Significance and context
Growth of higher plants is accompanied by the development of specific organs, tissues and cell-types. It is increasingly clear that developmental changes are mirrored by global changes in gene expression and that valuable information will be gained when all these molecular changes can be monitored simultaneously. In many cases, the function of a large number of unknown genes might be inferred from their expression profiles. New technologies such as cDNA microarrays or oligonucleotide chips enable analysis of the abundance of thousands of transcripts. A similar but 'in silico' approach takes advantage of large-scale, single-pass partial sequencing of cDNA clones (expressed sequence tags, ESTs) from a large numbers of libraries. This approach assumesthat the representation of a cDNA in a database is proportional to the abundance of the cognate transcript in the tissue or cell type used to make the library. Using sequence information from rice ESTs, the authors of this paper present a rigorous statistical method that enables both the association of genes on the basis of their tissue-dependent expression patterns and the association of plant tissues via their common patterns of gene expression.
The authors used 10 rice cDNA libraries represented in dbEST: database of expressed sequence tags. Each library contained at least 890 ESTs and was, in most cases, prepared from a different tissue or developmental stage. ESTs were organized into clusters and contig sequences, and expression profiles (EST counts) were derived for each of 707 contigs containing five or more constituent ESTs. In order to identify genes exhibiting a similar expression pattern, a statistical method (Pearson correlation coefficient) was used to calculate similarity between pairs of genes. These pairs of contigs were then organized into mutually matching clusters. The authors show, for example, that genes encoding storage proteins are clustered together and are predominantly found in libraries prepared from immature seed and panicle at ripening stage. The method is also successfully used to assess pairwise similarity between whole cDNA libraries and shows that two tissues expressing a similar complement of genes are clustered together. Finally, a two-dimensional graphical representation of expression measurements is presented which allows a rapid visualization of clusters of genes obeying similar expression patterns in different conditions (different libraries).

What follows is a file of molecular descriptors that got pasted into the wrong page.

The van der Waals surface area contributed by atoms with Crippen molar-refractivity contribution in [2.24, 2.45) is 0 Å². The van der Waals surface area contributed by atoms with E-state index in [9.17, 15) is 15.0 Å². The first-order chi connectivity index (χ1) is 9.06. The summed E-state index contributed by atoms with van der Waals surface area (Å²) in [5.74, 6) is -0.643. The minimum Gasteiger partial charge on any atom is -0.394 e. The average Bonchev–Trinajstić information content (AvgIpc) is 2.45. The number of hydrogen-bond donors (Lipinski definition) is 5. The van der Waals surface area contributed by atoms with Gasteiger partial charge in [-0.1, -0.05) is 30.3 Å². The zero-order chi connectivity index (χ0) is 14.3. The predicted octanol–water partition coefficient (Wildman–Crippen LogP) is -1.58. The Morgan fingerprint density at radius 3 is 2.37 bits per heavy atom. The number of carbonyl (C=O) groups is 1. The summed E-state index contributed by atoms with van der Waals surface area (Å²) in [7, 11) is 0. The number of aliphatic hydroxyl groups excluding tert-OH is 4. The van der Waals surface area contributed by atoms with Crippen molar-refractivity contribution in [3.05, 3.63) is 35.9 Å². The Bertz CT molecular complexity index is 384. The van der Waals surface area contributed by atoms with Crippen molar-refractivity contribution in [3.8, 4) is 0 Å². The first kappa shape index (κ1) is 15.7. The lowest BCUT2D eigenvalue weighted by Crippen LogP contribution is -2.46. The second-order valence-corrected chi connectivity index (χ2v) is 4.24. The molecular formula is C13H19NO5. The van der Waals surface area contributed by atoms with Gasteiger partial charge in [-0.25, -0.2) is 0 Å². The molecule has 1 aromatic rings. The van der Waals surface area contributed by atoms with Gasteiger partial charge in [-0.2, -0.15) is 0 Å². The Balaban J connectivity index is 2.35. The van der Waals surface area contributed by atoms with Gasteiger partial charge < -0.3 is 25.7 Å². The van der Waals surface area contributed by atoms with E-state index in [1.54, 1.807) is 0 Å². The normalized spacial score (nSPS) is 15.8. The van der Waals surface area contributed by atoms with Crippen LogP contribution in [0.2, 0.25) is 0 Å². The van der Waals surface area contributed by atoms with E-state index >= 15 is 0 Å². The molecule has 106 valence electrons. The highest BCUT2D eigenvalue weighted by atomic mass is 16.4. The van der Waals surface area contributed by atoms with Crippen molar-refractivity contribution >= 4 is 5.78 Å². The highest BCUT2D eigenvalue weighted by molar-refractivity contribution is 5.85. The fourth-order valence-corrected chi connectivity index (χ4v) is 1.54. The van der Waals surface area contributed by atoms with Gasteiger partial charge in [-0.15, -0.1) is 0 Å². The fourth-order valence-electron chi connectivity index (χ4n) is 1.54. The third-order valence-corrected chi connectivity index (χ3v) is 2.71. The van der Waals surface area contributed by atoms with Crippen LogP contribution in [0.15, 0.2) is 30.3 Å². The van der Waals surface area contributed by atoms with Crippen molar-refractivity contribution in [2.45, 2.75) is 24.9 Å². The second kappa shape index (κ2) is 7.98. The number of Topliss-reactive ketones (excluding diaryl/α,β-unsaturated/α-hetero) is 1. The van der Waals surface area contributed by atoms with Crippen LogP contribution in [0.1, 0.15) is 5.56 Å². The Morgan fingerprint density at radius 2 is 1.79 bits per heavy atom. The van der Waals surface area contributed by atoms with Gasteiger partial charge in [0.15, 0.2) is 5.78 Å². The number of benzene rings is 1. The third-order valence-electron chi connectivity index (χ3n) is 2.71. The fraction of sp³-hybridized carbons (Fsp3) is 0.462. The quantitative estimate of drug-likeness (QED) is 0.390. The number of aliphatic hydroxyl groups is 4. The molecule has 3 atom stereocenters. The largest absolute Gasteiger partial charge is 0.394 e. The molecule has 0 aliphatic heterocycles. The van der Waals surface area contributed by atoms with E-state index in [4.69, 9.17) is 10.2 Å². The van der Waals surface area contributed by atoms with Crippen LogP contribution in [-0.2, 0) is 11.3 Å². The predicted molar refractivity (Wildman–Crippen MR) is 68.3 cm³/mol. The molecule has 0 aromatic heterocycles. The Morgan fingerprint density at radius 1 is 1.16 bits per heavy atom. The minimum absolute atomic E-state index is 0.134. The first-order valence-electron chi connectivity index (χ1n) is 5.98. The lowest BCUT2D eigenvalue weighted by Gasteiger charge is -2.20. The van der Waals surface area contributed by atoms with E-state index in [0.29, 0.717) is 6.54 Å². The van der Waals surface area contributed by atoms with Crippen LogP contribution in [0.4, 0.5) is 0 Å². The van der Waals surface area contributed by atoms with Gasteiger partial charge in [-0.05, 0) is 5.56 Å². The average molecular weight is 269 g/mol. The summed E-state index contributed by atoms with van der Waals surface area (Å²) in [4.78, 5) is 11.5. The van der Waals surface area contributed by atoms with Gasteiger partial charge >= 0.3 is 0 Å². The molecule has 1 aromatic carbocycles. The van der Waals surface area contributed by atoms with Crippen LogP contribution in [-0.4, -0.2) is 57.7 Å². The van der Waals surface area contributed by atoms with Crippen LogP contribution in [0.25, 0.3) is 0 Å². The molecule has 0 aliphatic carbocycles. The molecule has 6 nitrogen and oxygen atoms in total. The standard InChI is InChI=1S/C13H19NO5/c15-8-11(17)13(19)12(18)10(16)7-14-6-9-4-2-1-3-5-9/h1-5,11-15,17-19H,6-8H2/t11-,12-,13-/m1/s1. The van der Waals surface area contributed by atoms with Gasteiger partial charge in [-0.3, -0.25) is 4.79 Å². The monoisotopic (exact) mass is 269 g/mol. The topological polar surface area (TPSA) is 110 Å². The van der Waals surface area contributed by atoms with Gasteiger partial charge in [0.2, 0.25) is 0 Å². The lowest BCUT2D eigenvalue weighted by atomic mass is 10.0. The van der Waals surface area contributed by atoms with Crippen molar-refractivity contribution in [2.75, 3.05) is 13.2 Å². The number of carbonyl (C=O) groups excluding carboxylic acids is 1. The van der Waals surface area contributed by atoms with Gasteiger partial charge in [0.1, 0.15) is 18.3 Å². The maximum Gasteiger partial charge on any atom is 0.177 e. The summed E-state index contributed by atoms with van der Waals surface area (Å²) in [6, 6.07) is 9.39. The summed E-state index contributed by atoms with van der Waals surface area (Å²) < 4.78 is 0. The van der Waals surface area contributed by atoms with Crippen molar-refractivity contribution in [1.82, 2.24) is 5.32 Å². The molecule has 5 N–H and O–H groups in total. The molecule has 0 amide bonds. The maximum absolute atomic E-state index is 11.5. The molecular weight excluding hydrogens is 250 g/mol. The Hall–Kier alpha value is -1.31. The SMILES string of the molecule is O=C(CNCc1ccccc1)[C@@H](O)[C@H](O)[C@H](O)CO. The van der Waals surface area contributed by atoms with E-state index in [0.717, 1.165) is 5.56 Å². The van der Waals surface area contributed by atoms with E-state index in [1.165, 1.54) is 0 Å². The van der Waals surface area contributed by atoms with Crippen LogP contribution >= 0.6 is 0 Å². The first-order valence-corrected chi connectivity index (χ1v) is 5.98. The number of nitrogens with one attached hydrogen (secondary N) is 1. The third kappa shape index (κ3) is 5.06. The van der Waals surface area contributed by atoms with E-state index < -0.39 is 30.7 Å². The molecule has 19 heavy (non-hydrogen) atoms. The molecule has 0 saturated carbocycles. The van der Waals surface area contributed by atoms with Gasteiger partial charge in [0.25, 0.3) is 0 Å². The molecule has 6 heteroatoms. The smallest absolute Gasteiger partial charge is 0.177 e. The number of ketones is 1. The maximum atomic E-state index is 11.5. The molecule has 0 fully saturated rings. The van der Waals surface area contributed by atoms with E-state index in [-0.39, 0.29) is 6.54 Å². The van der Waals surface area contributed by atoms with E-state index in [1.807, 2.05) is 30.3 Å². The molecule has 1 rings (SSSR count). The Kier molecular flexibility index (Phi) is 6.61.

A method for EST quality control and generation of contigs can be found at the Structural and genetic information server.
Convincing evidence is provided that a rigorous statistical analysis of EST libraries allows fine-scale identification of sequences with correlated expression profiles. The application of this approach to a large collection of cDNA libraries prepared from different organisms at different developmental stages will certainly provide a valuable alternative to cDNA microarray studies in generating gene expression data. A limitation of such a technique is the need for standardization of the preparation of cDNA libraries to ensure that EST frequency tightly correlates with transcript abundance. As the method relies on the availability of sequence information from EST libraries it will also require such large-scale programs to be continued. An interesting use of the protocol presented in this paper could be to compare the cDNA libraries prepared with tissues or cell-types from distantly related species, something that is not currently feasible with cDNA microarrays because of the lack of sequence homology.
Table of links
The clustered correlation map and associated results presented in the paper are available from the authors.